Former Cy Young award winner Mike Flanagan died of a self-inflicted shotgun wound to the head, the Maryland medical examiner ruled Thursday.
A police investigation revealed the 59-year-old pitcher was upset about financial issues. He left no note.
Flanagan's body was found Wednesday afternoon about 250 feet behind his home. An investigation showed he was home alone when he took his life.
Flanagan earned a good chunk of change as a baseball player even though he played before the multi-million-dollar roid-rage days. And he still had a good job as a broadcaster. So to have had financial troubles, he must have been enticed, in Greenspan's easy money party, to take on enormous debt either for conspicuous consumption or for silly business propositions.
Somewhere in the darkness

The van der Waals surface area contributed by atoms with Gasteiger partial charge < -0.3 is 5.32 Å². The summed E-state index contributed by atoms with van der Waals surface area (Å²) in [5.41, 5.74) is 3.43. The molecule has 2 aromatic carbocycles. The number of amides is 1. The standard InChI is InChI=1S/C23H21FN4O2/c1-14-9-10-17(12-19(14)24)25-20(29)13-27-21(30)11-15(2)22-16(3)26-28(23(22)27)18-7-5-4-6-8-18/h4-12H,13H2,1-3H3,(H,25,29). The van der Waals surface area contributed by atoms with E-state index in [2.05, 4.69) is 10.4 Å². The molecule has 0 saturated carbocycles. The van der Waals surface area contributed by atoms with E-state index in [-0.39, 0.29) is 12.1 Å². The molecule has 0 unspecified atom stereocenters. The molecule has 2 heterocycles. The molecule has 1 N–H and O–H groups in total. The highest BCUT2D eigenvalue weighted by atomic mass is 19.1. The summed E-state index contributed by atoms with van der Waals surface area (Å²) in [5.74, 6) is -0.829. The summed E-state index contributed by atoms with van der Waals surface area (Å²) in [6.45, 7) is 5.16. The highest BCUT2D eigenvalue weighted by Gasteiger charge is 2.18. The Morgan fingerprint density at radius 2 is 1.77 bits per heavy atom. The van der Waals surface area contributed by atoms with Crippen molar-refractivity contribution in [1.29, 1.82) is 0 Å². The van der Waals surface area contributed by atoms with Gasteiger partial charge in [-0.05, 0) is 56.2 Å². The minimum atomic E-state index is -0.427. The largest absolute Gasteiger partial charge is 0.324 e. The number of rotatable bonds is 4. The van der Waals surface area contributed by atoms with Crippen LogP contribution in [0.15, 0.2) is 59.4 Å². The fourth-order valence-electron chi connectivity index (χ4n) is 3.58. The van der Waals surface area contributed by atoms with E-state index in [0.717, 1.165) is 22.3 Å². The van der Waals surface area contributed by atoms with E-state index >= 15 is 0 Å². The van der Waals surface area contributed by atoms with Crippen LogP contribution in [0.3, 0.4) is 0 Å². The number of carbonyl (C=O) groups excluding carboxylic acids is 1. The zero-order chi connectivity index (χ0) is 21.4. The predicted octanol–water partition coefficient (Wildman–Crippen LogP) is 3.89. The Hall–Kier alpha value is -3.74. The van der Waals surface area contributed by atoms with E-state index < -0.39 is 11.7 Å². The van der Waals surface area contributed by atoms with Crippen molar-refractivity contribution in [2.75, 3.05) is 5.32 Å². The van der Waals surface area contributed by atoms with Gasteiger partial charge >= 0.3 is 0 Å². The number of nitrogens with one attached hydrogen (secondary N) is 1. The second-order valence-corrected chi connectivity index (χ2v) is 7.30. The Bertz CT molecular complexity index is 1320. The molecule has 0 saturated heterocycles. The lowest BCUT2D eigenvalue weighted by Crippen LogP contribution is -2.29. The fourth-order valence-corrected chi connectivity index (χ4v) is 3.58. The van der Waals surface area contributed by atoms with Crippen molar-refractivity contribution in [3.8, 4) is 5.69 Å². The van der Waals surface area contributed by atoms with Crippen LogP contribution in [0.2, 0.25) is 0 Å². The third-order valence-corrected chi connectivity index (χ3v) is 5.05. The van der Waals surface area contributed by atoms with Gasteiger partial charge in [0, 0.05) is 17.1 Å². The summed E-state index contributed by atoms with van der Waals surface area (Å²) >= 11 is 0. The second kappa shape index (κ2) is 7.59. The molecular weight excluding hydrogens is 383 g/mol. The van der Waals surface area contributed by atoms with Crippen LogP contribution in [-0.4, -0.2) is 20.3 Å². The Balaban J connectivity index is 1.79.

The gambler he broke even
But in his final words I found
An ace that I could keep
The lessons to us from the tragic tale of Mike Flanagan are clear: when you're making good money, save a good chunk aside for a rainy day. And never, ever, take on recourse debt for conspicuous consumption or risky business ideas. Donald Trump, George Soros, Warren Buffett, and Hank Paulson never take on recourse debt. They gamble with other people's money. If you're gambling with recourse debt, you're gambling with your life.
Greenspan's Body Count stands at 186.